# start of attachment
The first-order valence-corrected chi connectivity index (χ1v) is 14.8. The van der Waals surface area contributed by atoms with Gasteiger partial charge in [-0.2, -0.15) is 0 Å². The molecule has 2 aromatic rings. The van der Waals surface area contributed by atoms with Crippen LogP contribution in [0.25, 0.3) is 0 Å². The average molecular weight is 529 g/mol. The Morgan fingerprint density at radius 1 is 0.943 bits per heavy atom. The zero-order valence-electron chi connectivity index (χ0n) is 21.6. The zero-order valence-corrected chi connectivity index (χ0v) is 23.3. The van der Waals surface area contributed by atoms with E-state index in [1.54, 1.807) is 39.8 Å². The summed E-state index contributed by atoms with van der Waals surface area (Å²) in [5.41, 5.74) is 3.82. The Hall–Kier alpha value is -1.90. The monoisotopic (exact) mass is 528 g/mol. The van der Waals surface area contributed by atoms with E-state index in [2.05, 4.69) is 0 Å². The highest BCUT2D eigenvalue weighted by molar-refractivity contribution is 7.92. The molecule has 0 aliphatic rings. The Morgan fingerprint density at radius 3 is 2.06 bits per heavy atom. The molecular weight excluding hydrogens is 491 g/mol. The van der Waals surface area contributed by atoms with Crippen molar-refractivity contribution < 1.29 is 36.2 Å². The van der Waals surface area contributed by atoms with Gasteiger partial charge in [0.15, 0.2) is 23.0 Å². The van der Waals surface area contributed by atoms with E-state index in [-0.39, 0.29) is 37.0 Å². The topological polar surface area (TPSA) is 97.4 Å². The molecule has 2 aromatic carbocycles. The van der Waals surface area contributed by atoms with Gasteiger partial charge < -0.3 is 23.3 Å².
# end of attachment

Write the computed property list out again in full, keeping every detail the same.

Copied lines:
The first-order valence-corrected chi connectivity index (χ1v) is 14.8. The van der Waals surface area contributed by atoms with Gasteiger partial charge in [-0.2, -0.15) is 0 Å². The molecule has 2 aromatic rings. The van der Waals surface area contributed by atoms with Crippen LogP contribution in [0.25, 0.3) is 0 Å². The average molecular weight is 529 g/mol. The Morgan fingerprint density at radius 1 is 0.943 bits per heavy atom. The zero-order valence-electron chi connectivity index (χ0n) is 21.6. The zero-order valence-corrected chi connectivity index (χ0v) is 23.3. The van der Waals surface area contributed by atoms with E-state index in [1.54, 1.807) is 39.8 Å². The summed E-state index contributed by atoms with van der Waals surface area (Å²) in [5.41, 5.74) is 3.82. The Hall–Kier alpha value is -1.90. The monoisotopic (exact) mass is 528 g/mol. The van der Waals surface area contributed by atoms with E-state index in [2.05, 4.69) is 0 Å². The highest BCUT2D eigenvalue weighted by molar-refractivity contribution is 7.92. The molecule has 0 aliphatic rings. The Morgan fingerprint density at radius 3 is 2.06 bits per heavy atom. The molecular weight excluding hydrogens is 491 g/mol. The van der Waals surface area contributed by atoms with Crippen molar-refractivity contribution < 1.29 is 36.2 Å². The van der Waals surface area contributed by atoms with Gasteiger partial charge in [0.15, 0.2) is 23.0 Å². The van der Waals surface area contributed by atoms with E-state index in [-0.39, 0.29) is 37.0 Å². The topological polar surface area (TPSA) is 97.4 Å². The molecule has 2 aromatic carbocycles. The van der Waals surface area contributed by atoms with Gasteiger partial charge < -0.3 is 23.3 Å².